- Feeling numb while bingeing—like you’re not really there or you’re on auto-pilot.
- Never feeling satisfied, no matter how much you eat
- Feeling guilty, disgusted, or depressed after overeating
Stress can be apparent and not-so apparent, and we all deal with it differently. Bingeing is a coping mechanism, which means it’s being used to address other issues you’re having. So not only do you need to address the bingeing: you need to address the issues that are triggering binges.
Questions To Ask Yourself
1. What triggers usually precipitate a binge? Stresses, events, feelings etc.
2. What other mechanisms can you employ to deal with that stress? Talking, venting, exercise, meditation, massage etc.
3. What can you do to minimize binge damage? Food in the house (do you typically binge on the same foods, or ANY foods), having someone around, leaving your home, etc.
To deal with binging disorders, most people would recommend treatment, therapy, group support, and a conscious effort to reduce stress in other areas of your life. You might need to talk to someone: if you have a school you can start there (most have resources available to students), or you can try the community or get a referral from your doctor. Talking tends to help, so even if you don’t seek treatment from a doctor, finding a supportive ear can do wonders for you. In the online world, there are tons of support groups, blogs and help lines if you want to take that route as well.
Often people are hesitant to seek treatment (there’s a lot of stigma), but there’s no need for it. Taking care of your mental health, stress & identifying when you need help is the sign of a really strong person (and a key to success - the most successful people know to ask for help when they need it). Think about it this way: if more people took advantage of the help available to them, the world would be a better place. When people want to make a healthy, fitness lifestyle change, they hire trainers, buy expensive equipment, and surround themselves with like minded individuals to help them reach their goals. The same attitude should be taken when it comes to our mental health/well-being. Most counselors are highly trained, many have dealt with their own issues with binge eating, and they CAN offer great support and help if you’re open to it. They give you the tools you need to handle it on your own when you’re ready.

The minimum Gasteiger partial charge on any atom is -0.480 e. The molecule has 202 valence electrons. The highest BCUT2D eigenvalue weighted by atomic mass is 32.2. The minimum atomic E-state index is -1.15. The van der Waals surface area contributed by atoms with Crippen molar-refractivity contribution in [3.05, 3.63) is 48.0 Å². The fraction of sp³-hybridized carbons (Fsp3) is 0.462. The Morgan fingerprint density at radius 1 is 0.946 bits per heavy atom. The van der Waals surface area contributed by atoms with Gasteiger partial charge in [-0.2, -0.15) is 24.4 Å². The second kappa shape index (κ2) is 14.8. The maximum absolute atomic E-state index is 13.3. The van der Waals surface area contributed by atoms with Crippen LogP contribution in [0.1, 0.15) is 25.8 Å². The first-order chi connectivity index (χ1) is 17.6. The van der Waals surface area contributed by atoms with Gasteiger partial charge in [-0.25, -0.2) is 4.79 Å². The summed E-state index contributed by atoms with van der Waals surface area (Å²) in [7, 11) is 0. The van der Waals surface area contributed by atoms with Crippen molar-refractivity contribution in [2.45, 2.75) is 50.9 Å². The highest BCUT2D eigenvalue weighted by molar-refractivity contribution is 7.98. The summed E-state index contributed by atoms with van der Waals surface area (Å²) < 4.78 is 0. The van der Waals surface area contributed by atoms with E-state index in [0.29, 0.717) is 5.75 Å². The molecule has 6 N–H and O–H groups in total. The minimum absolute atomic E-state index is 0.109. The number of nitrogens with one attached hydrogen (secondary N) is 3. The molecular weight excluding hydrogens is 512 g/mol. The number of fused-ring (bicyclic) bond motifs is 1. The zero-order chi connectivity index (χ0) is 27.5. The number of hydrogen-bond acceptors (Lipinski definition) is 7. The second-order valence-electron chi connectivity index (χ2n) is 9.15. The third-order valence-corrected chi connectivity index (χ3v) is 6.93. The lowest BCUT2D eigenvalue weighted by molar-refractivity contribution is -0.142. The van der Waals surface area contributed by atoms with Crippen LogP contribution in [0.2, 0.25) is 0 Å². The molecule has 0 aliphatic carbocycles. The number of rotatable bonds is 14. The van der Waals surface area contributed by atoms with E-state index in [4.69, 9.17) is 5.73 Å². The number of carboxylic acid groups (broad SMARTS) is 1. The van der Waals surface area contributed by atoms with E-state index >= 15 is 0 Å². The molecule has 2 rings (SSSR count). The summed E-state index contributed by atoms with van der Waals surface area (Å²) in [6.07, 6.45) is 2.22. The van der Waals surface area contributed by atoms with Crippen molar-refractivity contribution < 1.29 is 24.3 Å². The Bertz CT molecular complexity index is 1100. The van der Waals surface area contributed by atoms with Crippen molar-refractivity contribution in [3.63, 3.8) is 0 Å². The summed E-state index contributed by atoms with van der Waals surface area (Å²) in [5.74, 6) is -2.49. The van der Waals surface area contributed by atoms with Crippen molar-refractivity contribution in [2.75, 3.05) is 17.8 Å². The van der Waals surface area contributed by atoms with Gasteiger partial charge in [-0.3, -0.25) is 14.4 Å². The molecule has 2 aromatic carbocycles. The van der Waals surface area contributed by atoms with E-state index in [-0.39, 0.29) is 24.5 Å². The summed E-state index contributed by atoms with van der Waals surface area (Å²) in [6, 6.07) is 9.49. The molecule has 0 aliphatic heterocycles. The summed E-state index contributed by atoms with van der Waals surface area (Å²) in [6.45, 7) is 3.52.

If you think you might have a bingeing problem, this is a pretty solid list of tips that can get you going in the right direction.
Take care and PLEASE talk to someone if you get a chance (even to discuss other treatment options/advice - it’s empowering). It’s important to seek professional advice: these tips are simply tools you can use to get you moving in the right direction. There’s no shame in getting informed: you can only benefit from it.
Source & Fab Resource: http://helpguide.org/mental/binge_eating_disorder.htm
Myth # 4: Eating disorders aren’t really that dangerous.
Eating disorders, which INCLUDE extreme dieting on and off, can lead to irreversible and even life-threatening health problems, such as heart disease, bone loss, stunted growth, infertility, and kidney damage.
Even short term diets, on and off, can mess up your hormones, cause calcium & bone loss, and can heighten certain cancer risks. For life.
Most symptoms diminish with treatment. There is hope & possible reversal for most issues related to ED. The key is early treatment & continual support.
If you’re suffering, there is help. If you know someone suffering, get help TO help.
Eating disorders are not glamorous. But they are treatable. I promise.